Geometrically defining tangentEdit
In the previous section, we algebraically defined tangent as , and this is the definition that we will use most in the future. It can, however, be helpful to understand the tangent function from a geometric perspective.
A line is drawn at a tangent to the unit circle: (i.e. ). Another line is drawn from the point on the radius of the circle where the given angle falls, through the origin(O), to a point (Q) on the drawn tangent. The ordinate (QP) of this point is called the tangent of the angle.
The slope of the line OQ = and as we mentioned before
KC = sin(θ) , OC = cos(θ)
Hence , the Slope of the line OQ =
and also the slope of OQ = = = = tan(θ)
Hence , we can deduce that tan(θ) = = = QP = the ordinate of the point Q = the slope of OQ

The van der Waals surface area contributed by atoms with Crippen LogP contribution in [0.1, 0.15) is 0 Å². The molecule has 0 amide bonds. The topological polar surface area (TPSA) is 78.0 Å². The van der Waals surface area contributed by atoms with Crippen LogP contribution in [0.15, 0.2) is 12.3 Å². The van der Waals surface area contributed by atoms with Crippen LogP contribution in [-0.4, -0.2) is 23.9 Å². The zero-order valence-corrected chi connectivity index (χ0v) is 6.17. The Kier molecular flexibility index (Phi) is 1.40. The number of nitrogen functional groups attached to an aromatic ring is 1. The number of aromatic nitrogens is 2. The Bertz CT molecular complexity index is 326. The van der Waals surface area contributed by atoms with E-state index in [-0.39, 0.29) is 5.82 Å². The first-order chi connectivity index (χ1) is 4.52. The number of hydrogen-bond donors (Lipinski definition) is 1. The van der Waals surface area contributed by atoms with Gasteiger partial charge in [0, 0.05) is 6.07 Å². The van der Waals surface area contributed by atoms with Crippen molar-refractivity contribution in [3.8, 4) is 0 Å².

Domain and range of circular functionsEdit
Any size angle, positive or negative, can be the input to sine or cosine — the result will be as if the largest multiple of 2π (or 360°) were subtracted from or added to the angle. The output of the two functions is limited by the absolute value of the radius of the unit circle, .
No such restrictions apply to the tangent, however, as can be seen in the diagram in the preceding section. The only restriction on the domain of tangent is that odd integer multiples of are undefined, as a line parallel to the tangent will never intersect it.
for a deep understanding of trigonometric functions explore this Applet
Applying the trigonometric functions to a right-angled triangleEdit
If you redefine the variables as follows to correspond to the sides of a right triangle:
• x = a (adjacent)
• y = o (opposite)
• a = h (hypotenuse)